Daily Kos, a liberal news site and blog, published a disturbing blog earlier this month about a man who was freed from death row after three decades of being on the brink of death. In the early ’80s, Henry McCollum and Leon Brown were charged with the rape and murder of an 11-year-old girl, and, not surprisingly, confessed to the crime after hours of pressure. They were found guilty and handed the death penalty, decisions that were later overturned. At a second trial, Brown was handed a life sentence, while McCollum again faced the death penalty. However, they were eventually exonerated by DNA evidence, as many others have been over the years. The defendants, whose IQs were below 70, had appealed to the Supreme Court in 1994 but were denied the request.
In May, CNN published another frightening story regarding the death penalty. In this case, the Delaware Supreme Court overturned the conviction and death sentence of 41-year-old Jermaine Wright. At the age of 18, Wright was convicted of having killed liquor store clerk Phillip Seifert in Wilmington, Delaware. Again, not surprisingly, the evidence presented against Wright was doubtful; he confessed while sleep-deprived and high on heroin. A jailhouse snitch who had a history of cooperating with prosecutors testified that Wright had confessed the crime to him (the testimony was later recanted). No fingerprints, shell casings or any other hard forensic evidence was presented. To add more doubt, four other witnesses confirmed that Wright was with them at the time of the crime, and those who witnessed the robbery could not positively identify Wright as the perpetrator. So flawed and unfair was the conviction that the Delaware Supreme Court gave Wright a new trial.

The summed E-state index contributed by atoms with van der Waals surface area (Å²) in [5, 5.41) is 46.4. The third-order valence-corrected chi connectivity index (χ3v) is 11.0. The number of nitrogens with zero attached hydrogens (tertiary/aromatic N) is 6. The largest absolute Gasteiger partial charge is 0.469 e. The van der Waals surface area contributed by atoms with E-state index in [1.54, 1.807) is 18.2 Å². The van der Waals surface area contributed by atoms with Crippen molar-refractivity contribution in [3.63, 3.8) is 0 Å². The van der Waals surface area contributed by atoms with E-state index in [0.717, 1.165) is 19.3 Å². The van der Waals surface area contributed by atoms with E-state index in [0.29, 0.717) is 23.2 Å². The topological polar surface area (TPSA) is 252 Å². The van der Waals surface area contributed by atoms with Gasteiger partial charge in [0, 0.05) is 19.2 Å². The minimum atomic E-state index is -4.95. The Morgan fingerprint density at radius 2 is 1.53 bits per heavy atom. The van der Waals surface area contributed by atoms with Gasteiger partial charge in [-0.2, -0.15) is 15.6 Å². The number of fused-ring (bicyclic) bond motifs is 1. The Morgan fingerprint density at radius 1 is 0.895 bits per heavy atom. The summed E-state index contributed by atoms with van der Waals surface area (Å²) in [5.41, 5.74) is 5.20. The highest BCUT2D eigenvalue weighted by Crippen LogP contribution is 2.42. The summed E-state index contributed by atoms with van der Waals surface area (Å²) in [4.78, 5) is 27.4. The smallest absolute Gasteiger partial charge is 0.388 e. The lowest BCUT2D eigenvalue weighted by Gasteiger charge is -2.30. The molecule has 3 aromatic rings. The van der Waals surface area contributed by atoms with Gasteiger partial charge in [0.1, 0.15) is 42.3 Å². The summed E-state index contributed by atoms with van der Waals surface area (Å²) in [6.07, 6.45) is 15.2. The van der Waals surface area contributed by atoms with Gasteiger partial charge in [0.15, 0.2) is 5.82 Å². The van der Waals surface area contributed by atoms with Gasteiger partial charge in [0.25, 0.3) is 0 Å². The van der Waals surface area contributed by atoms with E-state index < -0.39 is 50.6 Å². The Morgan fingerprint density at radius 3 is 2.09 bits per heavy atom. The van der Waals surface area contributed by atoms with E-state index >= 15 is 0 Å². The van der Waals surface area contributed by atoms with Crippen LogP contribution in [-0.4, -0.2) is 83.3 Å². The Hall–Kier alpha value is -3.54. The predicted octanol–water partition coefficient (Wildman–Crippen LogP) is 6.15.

The idea that the state is powerful enough to kill and that it could accidentally kill an innocent person should be sickening enough to turn anyone and everyone against it. Just think about it: You could be stuck in prison for decades waiting to be murdered by the state, all because some prosecutor chose to win the case as opposed to serving justice. This primitive practice is still applauded by the masses. What does it take to satisfy the bloodlust of the populace? The death of three innocents in the aforementioned cases? Residents of this state who have a conscience can be proud that this state eliminated the death penalty last year, but the country as a whole has much room to improve.
Let’s keep in mind the following: The Innocence Project reports that, since 1989, 318 people have been exonerated while on death row thanks to DNA testing. How many more could be freed? How many were slaughtered who were innocent? The answer can never be known, as the dead cannot defend themselves. The absolute disrespect for the right to life shown by the justice system is unacceptable and must not be tolerated under any circumstances.
Gonzalo Molinolo is a junior history major. He can be reached at email@example.com.